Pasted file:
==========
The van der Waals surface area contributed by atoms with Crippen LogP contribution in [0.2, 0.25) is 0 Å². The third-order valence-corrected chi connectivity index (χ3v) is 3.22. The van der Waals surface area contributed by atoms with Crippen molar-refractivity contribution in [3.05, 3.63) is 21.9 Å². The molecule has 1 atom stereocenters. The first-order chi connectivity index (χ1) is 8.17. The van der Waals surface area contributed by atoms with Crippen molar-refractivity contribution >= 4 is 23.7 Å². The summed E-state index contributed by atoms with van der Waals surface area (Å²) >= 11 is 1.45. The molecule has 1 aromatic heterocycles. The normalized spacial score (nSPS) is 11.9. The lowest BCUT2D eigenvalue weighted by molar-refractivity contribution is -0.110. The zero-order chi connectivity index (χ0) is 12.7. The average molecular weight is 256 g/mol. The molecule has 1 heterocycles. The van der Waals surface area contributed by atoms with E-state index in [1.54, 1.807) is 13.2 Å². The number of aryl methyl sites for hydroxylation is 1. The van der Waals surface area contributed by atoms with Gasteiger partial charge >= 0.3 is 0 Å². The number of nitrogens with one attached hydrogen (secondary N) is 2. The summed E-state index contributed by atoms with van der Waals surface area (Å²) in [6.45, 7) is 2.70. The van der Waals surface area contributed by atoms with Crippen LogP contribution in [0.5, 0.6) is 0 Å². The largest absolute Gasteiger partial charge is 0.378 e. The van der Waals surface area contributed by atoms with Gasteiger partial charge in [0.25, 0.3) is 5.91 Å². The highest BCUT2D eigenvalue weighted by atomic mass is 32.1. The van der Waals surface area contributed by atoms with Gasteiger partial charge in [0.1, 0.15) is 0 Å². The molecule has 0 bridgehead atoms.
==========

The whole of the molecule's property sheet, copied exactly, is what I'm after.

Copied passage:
The van der Waals surface area contributed by atoms with Crippen LogP contribution in [0.2, 0.25) is 0 Å². The third-order valence-corrected chi connectivity index (χ3v) is 3.22. The van der Waals surface area contributed by atoms with Crippen molar-refractivity contribution in [3.05, 3.63) is 21.9 Å². The molecule has 1 atom stereocenters. The first-order chi connectivity index (χ1) is 8.17. The van der Waals surface area contributed by atoms with Crippen molar-refractivity contribution >= 4 is 23.7 Å². The summed E-state index contributed by atoms with van der Waals surface area (Å²) >= 11 is 1.45. The molecule has 1 aromatic heterocycles. The normalized spacial score (nSPS) is 11.9. The lowest BCUT2D eigenvalue weighted by molar-refractivity contribution is -0.110. The zero-order chi connectivity index (χ0) is 12.7. The average molecular weight is 256 g/mol. The molecule has 1 heterocycles. The van der Waals surface area contributed by atoms with E-state index in [1.54, 1.807) is 13.2 Å². The number of aryl methyl sites for hydroxylation is 1. The van der Waals surface area contributed by atoms with Gasteiger partial charge >= 0.3 is 0 Å². The number of nitrogens with one attached hydrogen (secondary N) is 2. The summed E-state index contributed by atoms with van der Waals surface area (Å²) in [6.45, 7) is 2.70. The van der Waals surface area contributed by atoms with Crippen LogP contribution in [0.5, 0.6) is 0 Å². The largest absolute Gasteiger partial charge is 0.378 e. The van der Waals surface area contributed by atoms with Gasteiger partial charge in [0.25, 0.3) is 5.91 Å². The highest BCUT2D eigenvalue weighted by atomic mass is 32.1. The van der Waals surface area contributed by atoms with Gasteiger partial charge in [0.1, 0.15) is 0 Å². The molecule has 0 bridgehead atoms.